In January 2016, Alaska’s vice president of finance said on an earnings call that the Seattle-based airline had done so “as a favor to one of our manufacturers.”

Scott Hamilton, founder of Bainbridge Island-based aviation-analysis firm, wrote that he knew of at least two lessors who also provided large advance payments in the final quarter of 2015.

Is it sustainable?

But how can it be sustainable to keep pulling money from future quarters? Doesn’t that inevitably mean less cash flow later?

“We all ask, when is it going to stop?” the Boeing insider said. “But somehow, every quarter, the well gets refilled.”

Strauss, of Barclays, said that, “Yes, at some point in the future, the game is up.”

“But as long as … delivery rates are increasing, which drives higher cash, and orders are good, which drives higher advances … then they have this potentially to tap into,” he said.

For now Boeing production just keeps climbing, and a solid global airliner market continues to generate plenty of orders.

Last year, the company delivered a record number of airplanes — just over 800, compared with just over 700 four years ago and 600 six years ago — while booking nearly 900 net new orders. Boeing projected in late January it will build no less than 900 jets this year.

Why cash flow matters to Boeing

The reason the market currently judges Boeing almost exclusively by its cash flow, not its profits, lies in Boeing’s complex accounting method for its decades-long airplane programs.

Developing a new airplane costs from $10 billion to $15 billion upfront — or double that for a program that goes badly wrong like the 787 Dreamliner. That money has to be recouped gradually over the more than two decades that the airplanes are built.

In reality, Boeing loses hundreds of millions of dollars on every airplane that rolls out in the earliest days of an airplane program, and then gradually ekes out a profit per unit until it’s making more and more on each plane. But this doesn’t show up as years of losses at the beginning, because Boeing doesn’t calculate the profit or loss on each individual airplane sold, but is allowed to smooth out the costs and profits over many years.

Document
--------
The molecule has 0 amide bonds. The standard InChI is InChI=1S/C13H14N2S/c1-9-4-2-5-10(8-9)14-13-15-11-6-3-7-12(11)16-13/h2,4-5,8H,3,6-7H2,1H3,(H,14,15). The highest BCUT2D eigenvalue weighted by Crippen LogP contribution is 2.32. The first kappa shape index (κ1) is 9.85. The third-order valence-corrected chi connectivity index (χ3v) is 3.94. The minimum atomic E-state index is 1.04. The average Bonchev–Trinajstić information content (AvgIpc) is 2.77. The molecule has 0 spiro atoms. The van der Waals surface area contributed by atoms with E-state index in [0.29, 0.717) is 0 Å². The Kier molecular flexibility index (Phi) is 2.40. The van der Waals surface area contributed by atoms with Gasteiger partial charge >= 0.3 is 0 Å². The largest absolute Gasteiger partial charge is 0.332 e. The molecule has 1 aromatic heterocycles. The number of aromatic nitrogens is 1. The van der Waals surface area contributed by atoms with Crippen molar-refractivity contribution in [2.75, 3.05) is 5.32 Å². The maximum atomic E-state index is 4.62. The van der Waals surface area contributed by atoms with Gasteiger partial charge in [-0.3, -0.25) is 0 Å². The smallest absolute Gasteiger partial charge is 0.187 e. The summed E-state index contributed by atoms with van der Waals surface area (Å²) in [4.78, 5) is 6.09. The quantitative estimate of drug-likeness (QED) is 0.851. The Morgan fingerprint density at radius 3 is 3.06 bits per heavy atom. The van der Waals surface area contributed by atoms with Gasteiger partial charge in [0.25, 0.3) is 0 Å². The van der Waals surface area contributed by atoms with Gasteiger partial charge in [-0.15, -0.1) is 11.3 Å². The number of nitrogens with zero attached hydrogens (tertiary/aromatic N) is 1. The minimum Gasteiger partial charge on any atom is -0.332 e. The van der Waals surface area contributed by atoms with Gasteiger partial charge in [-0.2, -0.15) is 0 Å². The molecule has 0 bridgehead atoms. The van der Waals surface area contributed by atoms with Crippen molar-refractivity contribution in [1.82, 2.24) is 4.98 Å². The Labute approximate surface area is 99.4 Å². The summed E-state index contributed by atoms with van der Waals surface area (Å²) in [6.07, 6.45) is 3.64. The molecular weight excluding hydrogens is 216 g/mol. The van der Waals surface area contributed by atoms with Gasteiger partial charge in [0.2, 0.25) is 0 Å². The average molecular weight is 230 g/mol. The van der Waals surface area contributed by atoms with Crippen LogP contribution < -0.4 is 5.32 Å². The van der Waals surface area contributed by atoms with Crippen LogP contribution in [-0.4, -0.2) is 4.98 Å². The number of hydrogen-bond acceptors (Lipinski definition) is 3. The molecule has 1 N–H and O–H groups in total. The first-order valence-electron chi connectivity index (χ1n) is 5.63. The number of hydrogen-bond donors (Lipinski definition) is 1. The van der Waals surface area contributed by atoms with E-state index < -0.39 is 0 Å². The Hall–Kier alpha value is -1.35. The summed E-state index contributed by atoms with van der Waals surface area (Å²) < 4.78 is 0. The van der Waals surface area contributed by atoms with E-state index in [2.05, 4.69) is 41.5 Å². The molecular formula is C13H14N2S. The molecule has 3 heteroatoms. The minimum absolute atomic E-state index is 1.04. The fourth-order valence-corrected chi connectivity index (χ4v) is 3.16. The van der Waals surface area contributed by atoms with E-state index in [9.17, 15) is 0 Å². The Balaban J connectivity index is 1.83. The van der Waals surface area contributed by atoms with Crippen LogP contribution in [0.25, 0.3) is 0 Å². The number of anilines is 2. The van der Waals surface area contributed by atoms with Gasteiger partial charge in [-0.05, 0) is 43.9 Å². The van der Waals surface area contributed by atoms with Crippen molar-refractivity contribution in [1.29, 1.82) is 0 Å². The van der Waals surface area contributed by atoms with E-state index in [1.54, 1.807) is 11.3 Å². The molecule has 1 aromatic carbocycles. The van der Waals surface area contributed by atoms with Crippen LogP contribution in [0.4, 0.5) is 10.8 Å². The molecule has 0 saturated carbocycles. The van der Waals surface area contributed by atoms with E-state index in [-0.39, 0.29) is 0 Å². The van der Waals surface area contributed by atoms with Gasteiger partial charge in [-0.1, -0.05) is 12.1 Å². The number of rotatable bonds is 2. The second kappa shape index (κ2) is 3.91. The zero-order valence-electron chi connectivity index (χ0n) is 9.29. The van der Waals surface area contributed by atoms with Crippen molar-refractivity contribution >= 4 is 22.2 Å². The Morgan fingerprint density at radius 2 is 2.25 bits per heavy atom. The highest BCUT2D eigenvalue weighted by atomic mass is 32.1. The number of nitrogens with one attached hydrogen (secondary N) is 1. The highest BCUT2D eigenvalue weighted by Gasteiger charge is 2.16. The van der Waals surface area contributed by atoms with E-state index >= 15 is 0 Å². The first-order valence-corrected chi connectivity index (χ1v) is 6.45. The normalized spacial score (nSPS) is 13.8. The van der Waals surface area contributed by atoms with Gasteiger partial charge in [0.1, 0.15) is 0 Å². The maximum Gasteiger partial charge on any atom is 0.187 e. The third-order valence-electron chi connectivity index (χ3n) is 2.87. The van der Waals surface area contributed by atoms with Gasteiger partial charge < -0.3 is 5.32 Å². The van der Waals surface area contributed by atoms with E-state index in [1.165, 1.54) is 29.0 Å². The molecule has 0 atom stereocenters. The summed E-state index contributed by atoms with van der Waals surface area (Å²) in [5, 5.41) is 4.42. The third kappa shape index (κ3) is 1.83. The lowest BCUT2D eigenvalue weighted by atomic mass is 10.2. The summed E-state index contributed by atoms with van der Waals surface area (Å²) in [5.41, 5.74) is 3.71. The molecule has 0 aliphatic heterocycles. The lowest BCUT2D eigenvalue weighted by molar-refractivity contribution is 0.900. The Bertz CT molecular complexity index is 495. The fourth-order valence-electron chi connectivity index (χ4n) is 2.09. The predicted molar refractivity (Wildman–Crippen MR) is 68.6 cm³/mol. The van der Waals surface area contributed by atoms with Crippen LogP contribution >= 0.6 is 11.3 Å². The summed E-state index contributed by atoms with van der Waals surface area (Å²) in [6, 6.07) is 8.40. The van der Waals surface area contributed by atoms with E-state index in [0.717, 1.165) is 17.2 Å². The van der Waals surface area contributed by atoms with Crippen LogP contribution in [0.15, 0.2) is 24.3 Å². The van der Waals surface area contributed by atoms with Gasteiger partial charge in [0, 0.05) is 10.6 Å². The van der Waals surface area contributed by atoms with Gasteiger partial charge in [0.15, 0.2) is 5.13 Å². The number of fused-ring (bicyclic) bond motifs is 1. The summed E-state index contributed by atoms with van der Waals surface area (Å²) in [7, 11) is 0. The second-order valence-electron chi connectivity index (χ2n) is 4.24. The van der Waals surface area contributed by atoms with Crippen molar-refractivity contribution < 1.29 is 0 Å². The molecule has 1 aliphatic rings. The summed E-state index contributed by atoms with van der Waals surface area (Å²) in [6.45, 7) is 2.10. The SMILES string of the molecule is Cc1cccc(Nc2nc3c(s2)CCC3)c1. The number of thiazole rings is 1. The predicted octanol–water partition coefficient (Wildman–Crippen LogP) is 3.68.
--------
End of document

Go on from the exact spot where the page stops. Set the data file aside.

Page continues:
For the 787, the costs and revenue are currently spread over 1,500 aircraft, of which fewer than 800 have been delivered so far. Back in 2011 when the 787 was new, the jet program was an enormous drain on Boeing’s cash. By now, eight years later, the 787 is generating cash for every one that rolls out, though Boeing is still working to recoup the deferred losses — sunk costs that at year end remained a deep hole of $25.6 billion.

Though Boeing’s smoothed-out 787 profits don’t reflect this shift from a costly development program to a mature one raking in cash, its cash flow does, which is why the market focuses on that as a measure of how well Boeing is performing today.

Operating cash flow swelled from nearly $3 billion in 2010 to more than $15 billion last year. CFO Smith on the January earnings call promised a “continued focus and effort to drive growing cash flows,” projecting that this year it will surpass $17 billion.

Boeing, even with occasional production stumbles, is now harvesting its past investments in the 787 and 737 MAX in the form of that record cash flow. And global aviation’s current gangbusters business environment augurs continued fast-paced growth, providing lots of wiggle room to exceed Wall Street’s cash-flow expectations.

Boeing Chairman Dennis Muilenburg insists that airplane manufacturing’s worldwide customer base is now so diverse that the business is no longer cyclical. If he’s right, Boeing may be able to keep accelerating cash indefinitely.

But if a downturn hits as Boeing embarks on the huge investment of its next all-new airplane, its cash flow will be put to a more severe test.